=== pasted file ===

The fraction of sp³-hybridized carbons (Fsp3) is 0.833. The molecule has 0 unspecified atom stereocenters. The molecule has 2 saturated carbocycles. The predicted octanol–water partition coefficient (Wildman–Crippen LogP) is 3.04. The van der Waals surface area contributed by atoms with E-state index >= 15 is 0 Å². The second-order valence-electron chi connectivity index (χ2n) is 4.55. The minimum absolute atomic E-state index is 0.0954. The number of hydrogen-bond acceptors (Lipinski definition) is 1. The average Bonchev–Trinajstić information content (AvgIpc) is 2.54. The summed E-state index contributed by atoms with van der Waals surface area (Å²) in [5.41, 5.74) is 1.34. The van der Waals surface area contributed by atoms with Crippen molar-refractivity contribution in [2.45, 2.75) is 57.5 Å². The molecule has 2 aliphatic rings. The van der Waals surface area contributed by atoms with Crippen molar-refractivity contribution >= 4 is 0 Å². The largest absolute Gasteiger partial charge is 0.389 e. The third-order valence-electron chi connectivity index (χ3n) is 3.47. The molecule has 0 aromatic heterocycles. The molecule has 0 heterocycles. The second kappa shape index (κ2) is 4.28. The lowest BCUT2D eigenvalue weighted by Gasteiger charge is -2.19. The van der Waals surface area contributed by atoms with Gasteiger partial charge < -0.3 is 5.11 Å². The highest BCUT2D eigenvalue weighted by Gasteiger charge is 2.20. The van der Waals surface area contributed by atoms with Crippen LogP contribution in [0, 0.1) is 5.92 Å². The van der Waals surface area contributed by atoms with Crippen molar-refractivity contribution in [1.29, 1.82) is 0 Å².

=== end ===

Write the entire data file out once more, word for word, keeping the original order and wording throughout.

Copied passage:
The fraction of sp³-hybridized carbons (Fsp3) is 0.833. The molecule has 0 unspecified atom stereocenters. The molecule has 2 saturated carbocycles. The predicted octanol–water partition coefficient (Wildman–Crippen LogP) is 3.04. The van der Waals surface area contributed by atoms with E-state index >= 15 is 0 Å². The second-order valence-electron chi connectivity index (χ2n) is 4.55. The minimum absolute atomic E-state index is 0.0954. The number of hydrogen-bond acceptors (Lipinski definition) is 1. The average Bonchev–Trinajstić information content (AvgIpc) is 2.54. The summed E-state index contributed by atoms with van der Waals surface area (Å²) in [5.41, 5.74) is 1.34. The van der Waals surface area contributed by atoms with Crippen molar-refractivity contribution in [2.45, 2.75) is 57.5 Å². The molecule has 2 aliphatic rings. The van der Waals surface area contributed by atoms with Crippen molar-refractivity contribution >= 4 is 0 Å². The largest absolute Gasteiger partial charge is 0.389 e. The third-order valence-electron chi connectivity index (χ3n) is 3.47. The molecule has 0 aromatic heterocycles. The molecule has 0 heterocycles. The second kappa shape index (κ2) is 4.28. The lowest BCUT2D eigenvalue weighted by Gasteiger charge is -2.19. The van der Waals surface area contributed by atoms with Gasteiger partial charge < -0.3 is 5.11 Å². The highest BCUT2D eigenvalue weighted by Gasteiger charge is 2.20. The van der Waals surface area contributed by atoms with Crippen LogP contribution in [0, 0.1) is 5.92 Å². The van der Waals surface area contributed by atoms with Crippen molar-refractivity contribution in [1.29, 1.82) is 0 Å².